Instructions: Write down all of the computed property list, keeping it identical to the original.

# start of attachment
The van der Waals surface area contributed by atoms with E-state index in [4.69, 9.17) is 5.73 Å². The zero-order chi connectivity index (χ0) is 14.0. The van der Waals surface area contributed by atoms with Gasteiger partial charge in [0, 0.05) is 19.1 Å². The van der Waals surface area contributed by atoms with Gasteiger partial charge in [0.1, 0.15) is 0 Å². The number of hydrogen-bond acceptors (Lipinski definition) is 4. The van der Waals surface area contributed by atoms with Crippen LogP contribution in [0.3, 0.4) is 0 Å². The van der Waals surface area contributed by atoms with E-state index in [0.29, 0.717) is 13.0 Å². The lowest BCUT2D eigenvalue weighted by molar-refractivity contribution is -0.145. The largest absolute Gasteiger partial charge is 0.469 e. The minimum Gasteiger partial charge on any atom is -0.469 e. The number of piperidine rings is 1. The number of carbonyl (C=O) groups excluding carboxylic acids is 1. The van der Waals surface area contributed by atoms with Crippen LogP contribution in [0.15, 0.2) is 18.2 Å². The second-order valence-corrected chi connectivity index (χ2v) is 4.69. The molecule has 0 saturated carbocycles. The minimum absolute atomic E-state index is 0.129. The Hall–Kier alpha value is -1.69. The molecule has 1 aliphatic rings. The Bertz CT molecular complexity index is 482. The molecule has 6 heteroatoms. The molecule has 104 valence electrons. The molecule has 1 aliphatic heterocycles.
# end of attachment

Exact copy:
The van der Waals surface area contributed by atoms with E-state index in [4.69, 9.17) is 5.73 Å². The zero-order chi connectivity index (χ0) is 14.0. The van der Waals surface area contributed by atoms with Gasteiger partial charge in [0, 0.05) is 19.1 Å². The van der Waals surface area contributed by atoms with Gasteiger partial charge in [0.1, 0.15) is 0 Å². The number of hydrogen-bond acceptors (Lipinski definition) is 4. The van der Waals surface area contributed by atoms with Crippen LogP contribution in [0.3, 0.4) is 0 Å². The van der Waals surface area contributed by atoms with E-state index in [0.29, 0.717) is 13.0 Å². The lowest BCUT2D eigenvalue weighted by molar-refractivity contribution is -0.145. The largest absolute Gasteiger partial charge is 0.469 e. The minimum Gasteiger partial charge on any atom is -0.469 e. The number of piperidine rings is 1. The number of carbonyl (C=O) groups excluding carboxylic acids is 1. The van der Waals surface area contributed by atoms with Crippen LogP contribution in [0.15, 0.2) is 18.2 Å². The second-order valence-corrected chi connectivity index (χ2v) is 4.69. The molecule has 0 saturated carbocycles. The minimum absolute atomic E-state index is 0.129. The Hall–Kier alpha value is -1.69. The molecule has 1 aliphatic rings. The Bertz CT molecular complexity index is 482. The molecule has 6 heteroatoms. The molecule has 104 valence electrons. The molecule has 1 aliphatic heterocycles.